Taxes, Death and . . . Easter Grass?

Everyone knows the phrase, “The only things that are certain are death and taxes,” is used when discussing events that will go on forever.  To those two, I would like to add Easter grass, for it also is eternal.

It is already the middle of September, nearly five full months since Easter passed, yet that does not seem to matter to the Easter grass. It is still hanging around. I cannot believe it.

It has become a joke in our house. Some how, some way, it seems about once a month or so, a piece of Easter grass adheres to the bottom of my foot as I am walking around the house. I run to find my wife now to show her (for some reason, this does not happen to her). I exclaim, “Mary, you won’t believe it. There is a piece of …” She interrupts and shouts back, “Easter grass!” I respond, “Yes, Mary, yes and it is stuck to my foot!” We laugh about it and I swear to her that I will never use Easter grass again, even though I know I probably will.

Easter grass is just simply amazing. It has reached the point where I am just totally astounded and in awe of its absolute resilience.

How does it stick around for so long? Where does it hide? Why does it only come out every once in a while? Why does only one piece come out at a time?

To most everyone, Easter grass is just fake cut plastic that you fill a basket with for your children once a year. Yet, there are three important lessons we can learn from the Easter grass.

One, don’t give too much of yourself at once, people will just be overwhelmed by that. Parcel yourself out and give a little bit each time, spread over the course of lifetime (I think the lifespan of Easter grass has to be at least 400 years).

Two, hang in there despite the odds. We have vacuumed the house dozens of times since Easter and we have one of those fancy Dyson “It-doesn’t-lose-suction” vacuums; yet, the Easter grass has the sheer tenacity to still be around. One cannot help but be impressed.

Lastly, it might be a small thing and it might even annoy you, but if you find the humor in it, that’s all that matters in the end. For a month after Easter, it drove me nuts. Now, I just can’t help but laugh (while still being totally astonished by it).

For most of my life, when someone asked me to list three things that we could count on forever, I could only think of the two — death and taxes. Now I know what my third thing is — it is Easter grass.

I can step on it from one Easter to the next. I could probably step on it for the next 400 years if death wasn’t one of the three things on the list. That truly is miraculous.

6 responses to “Taxes, Death and . . . Easter Grass?

  1. Hey John, I just found my last piece of Easter grass from over a year ago just before this past Easter! I haven’t found any since though but the kids missed about 10 eggs this year! It was cold and rainy and the Easter bunny hid them well in our house and didn’t stick to just a couple of rooms but hid them everywhere! I got to eat most of those. That should have been a Seinfeld show!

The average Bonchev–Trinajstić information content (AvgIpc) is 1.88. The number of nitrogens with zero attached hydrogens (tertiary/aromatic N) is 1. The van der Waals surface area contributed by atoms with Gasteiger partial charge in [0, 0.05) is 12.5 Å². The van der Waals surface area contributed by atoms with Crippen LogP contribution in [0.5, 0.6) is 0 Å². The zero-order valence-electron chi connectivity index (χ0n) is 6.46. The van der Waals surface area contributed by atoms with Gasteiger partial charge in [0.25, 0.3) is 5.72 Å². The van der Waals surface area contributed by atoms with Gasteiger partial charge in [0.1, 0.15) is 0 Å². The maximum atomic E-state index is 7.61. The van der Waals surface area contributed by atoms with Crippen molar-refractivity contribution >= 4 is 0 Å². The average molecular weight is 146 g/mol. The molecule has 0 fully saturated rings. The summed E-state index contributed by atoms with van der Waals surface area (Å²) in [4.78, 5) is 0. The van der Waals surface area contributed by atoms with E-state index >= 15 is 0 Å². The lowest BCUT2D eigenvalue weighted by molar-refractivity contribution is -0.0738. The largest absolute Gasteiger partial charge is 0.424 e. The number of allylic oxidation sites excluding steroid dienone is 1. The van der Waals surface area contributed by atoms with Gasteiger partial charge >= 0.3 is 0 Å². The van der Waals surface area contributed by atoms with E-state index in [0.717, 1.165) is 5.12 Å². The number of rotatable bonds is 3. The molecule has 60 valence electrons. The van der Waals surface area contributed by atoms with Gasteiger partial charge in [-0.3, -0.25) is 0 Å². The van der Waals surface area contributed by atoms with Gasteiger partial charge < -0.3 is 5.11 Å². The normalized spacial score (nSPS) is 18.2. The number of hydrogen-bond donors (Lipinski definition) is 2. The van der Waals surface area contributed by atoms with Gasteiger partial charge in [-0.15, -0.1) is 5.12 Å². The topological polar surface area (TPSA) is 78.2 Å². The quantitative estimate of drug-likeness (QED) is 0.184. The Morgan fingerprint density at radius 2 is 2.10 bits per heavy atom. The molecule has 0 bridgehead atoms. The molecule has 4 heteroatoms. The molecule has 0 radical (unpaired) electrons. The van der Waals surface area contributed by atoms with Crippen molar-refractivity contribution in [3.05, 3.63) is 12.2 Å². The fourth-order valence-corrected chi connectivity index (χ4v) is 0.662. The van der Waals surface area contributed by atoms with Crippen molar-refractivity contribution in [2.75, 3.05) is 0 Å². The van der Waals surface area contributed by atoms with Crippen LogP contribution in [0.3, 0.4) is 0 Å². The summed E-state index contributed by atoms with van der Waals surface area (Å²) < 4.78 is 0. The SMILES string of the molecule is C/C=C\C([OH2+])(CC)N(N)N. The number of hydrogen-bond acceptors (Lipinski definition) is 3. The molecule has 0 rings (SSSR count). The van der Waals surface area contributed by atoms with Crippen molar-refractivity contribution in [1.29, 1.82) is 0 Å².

• Vantage Point Productions

      Mrs. Auckly,

      That would have made for a great Seinfeld episode! I think a lot of people would have got it (anyone who uses Easter grass, anyway!). It is crazy.

      Mary and I are going to use different color Easter grass this year so we will know whether the piece that is stuck to my foot in November some time is from 2009 or 2010! LOL! That is Mary’s brilliant idea!


  2. You are so right about Easter Grass! In the same vein, that seems to happen in my house with Christmas tree icicles– those little silvery shreds you cover your tree with? One year we brought down some really old Christmas decorations from the attic that hadn’t been used for 50 years, and shreds of that tinsel were still clinging to them, and we concluded that they were probably lead-based, as most things were in the 50s.

    • Vantage Point Productions


      Hello! Thanks for reading and commenting! I really enjoyed your articles. Anyway, you are so right about the tinsel! It is very similar to Easter grass. We must use less of it, though, because it has not been quite as tenacious!

      It is also totally crazy that so much stuff people used in the past was just plain poisonous.


  3. I was going to go buy grass seed later this morning. A yearly ritual. Next year – after Easter when the stuff is on clearance – I am going to buy an acre’s worth of Easter grass. I will push one end into the ground, strand by strand, until I have replaced my high-maintenance, weed-prone, chemical-sucking, mow-demanding, leaf-collecting grass lawn with a 400+ year Easter grass lawn. I will be the hero to the neighborhood kids! Speaking of the kids, while there won’t be any chocolate Easter bunnies in the yard, there will likely be chocolate Easter bunny pellets found around the garden from time to time. And on a related note, I give you “Dumb and Dumber” – your Easter grass story reminded me of this:

    • Vantage Point Productions


      I think an Easter grass lawn is a fantastic idea, like AstroTurf, only cheaper! I wish I had thought of that. Then, I would understand where it was coming from when I had a piece stuck to my foot!

      Plus, I love the link. I had never thought of it like that, yet it is so true and funny. Thanks for sharing, Robb!


Leave a Reply

Fill in your details below or click an icon to log in: Logo

You are commenting using your account. Log Out /  Change )

Google photo

You are commenting using your Google account. Log Out /  Change )

Twitter picture

You are commenting using your Twitter account. Log Out /  Change )

Facebook photo

You are commenting using your Facebook account. Log Out /  Change )

Connecting to %s